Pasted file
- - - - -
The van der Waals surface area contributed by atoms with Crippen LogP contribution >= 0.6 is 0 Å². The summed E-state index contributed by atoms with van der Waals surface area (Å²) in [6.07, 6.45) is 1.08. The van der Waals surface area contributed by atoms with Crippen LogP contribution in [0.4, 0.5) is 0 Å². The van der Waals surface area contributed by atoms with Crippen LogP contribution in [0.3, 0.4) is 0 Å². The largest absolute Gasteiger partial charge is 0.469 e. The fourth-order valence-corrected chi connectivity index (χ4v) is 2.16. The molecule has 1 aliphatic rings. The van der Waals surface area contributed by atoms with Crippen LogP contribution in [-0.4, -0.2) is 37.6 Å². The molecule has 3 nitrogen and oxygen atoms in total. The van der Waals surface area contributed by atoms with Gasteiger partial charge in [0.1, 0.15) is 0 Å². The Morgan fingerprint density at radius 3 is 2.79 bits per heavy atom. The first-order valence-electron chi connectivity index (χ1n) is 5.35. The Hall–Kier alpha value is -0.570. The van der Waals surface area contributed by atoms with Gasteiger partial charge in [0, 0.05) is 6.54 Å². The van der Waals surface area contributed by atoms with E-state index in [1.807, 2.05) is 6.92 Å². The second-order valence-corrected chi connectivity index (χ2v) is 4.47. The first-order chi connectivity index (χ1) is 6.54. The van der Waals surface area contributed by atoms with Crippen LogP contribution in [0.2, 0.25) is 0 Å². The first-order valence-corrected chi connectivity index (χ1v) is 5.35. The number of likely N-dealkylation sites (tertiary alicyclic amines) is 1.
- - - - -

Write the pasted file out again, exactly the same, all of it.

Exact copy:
The van der Waals surface area contributed by atoms with Crippen LogP contribution >= 0.6 is 0 Å². The summed E-state index contributed by atoms with van der Waals surface area (Å²) in [6.07, 6.45) is 1.08. The van der Waals surface area contributed by atoms with Crippen LogP contribution in [0.4, 0.5) is 0 Å². The van der Waals surface area contributed by atoms with Crippen LogP contribution in [0.3, 0.4) is 0 Å². The largest absolute Gasteiger partial charge is 0.469 e. The fourth-order valence-corrected chi connectivity index (χ4v) is 2.16. The molecule has 1 aliphatic rings. The van der Waals surface area contributed by atoms with Crippen LogP contribution in [-0.4, -0.2) is 37.6 Å². The molecule has 3 nitrogen and oxygen atoms in total. The van der Waals surface area contributed by atoms with Gasteiger partial charge in [0.1, 0.15) is 0 Å². The Morgan fingerprint density at radius 3 is 2.79 bits per heavy atom. The first-order valence-electron chi connectivity index (χ1n) is 5.35. The Hall–Kier alpha value is -0.570. The van der Waals surface area contributed by atoms with Gasteiger partial charge in [0, 0.05) is 6.54 Å². The van der Waals surface area contributed by atoms with E-state index in [1.807, 2.05) is 6.92 Å². The second-order valence-corrected chi connectivity index (χ2v) is 4.47. The first-order chi connectivity index (χ1) is 6.54. The van der Waals surface area contributed by atoms with Crippen LogP contribution in [0.2, 0.25) is 0 Å². The first-order valence-corrected chi connectivity index (χ1v) is 5.35. The number of likely N-dealkylation sites (tertiary alicyclic amines) is 1.